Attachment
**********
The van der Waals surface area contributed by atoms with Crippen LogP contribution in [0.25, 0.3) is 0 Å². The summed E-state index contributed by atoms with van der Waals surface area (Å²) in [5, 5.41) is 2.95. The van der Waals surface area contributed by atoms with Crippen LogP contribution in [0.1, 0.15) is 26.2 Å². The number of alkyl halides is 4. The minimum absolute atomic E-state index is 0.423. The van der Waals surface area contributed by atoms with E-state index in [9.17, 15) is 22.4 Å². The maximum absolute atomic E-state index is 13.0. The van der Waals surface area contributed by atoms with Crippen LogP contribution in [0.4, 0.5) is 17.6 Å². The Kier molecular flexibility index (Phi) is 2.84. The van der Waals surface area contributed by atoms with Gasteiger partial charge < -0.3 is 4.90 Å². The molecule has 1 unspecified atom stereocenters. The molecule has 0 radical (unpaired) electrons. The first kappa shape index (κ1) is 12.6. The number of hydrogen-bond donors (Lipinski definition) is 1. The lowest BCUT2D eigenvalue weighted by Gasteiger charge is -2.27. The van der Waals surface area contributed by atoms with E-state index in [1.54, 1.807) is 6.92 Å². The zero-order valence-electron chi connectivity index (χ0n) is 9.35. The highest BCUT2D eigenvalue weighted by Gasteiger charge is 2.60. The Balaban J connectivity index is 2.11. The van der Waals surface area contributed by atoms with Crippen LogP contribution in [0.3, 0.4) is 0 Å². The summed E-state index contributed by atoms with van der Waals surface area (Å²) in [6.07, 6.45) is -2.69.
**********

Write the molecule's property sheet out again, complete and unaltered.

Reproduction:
The van der Waals surface area contributed by atoms with Crippen LogP contribution in [0.25, 0.3) is 0 Å². The summed E-state index contributed by atoms with van der Waals surface area (Å²) in [5, 5.41) is 2.95. The van der Waals surface area contributed by atoms with Crippen LogP contribution in [0.1, 0.15) is 26.2 Å². The number of alkyl halides is 4. The minimum absolute atomic E-state index is 0.423. The van der Waals surface area contributed by atoms with E-state index in [9.17, 15) is 22.4 Å². The maximum absolute atomic E-state index is 13.0. The van der Waals surface area contributed by atoms with Crippen LogP contribution in [0.4, 0.5) is 17.6 Å². The Kier molecular flexibility index (Phi) is 2.84. The van der Waals surface area contributed by atoms with Gasteiger partial charge < -0.3 is 4.90 Å². The molecule has 1 unspecified atom stereocenters. The molecule has 0 radical (unpaired) electrons. The first kappa shape index (κ1) is 12.6. The number of hydrogen-bond donors (Lipinski definition) is 1. The lowest BCUT2D eigenvalue weighted by Gasteiger charge is -2.27. The van der Waals surface area contributed by atoms with E-state index in [1.54, 1.807) is 6.92 Å². The zero-order valence-electron chi connectivity index (χ0n) is 9.35. The highest BCUT2D eigenvalue weighted by Gasteiger charge is 2.60. The Balaban J connectivity index is 2.11. The van der Waals surface area contributed by atoms with Crippen LogP contribution in [0.3, 0.4) is 0 Å². The summed E-state index contributed by atoms with van der Waals surface area (Å²) in [6.07, 6.45) is -2.69.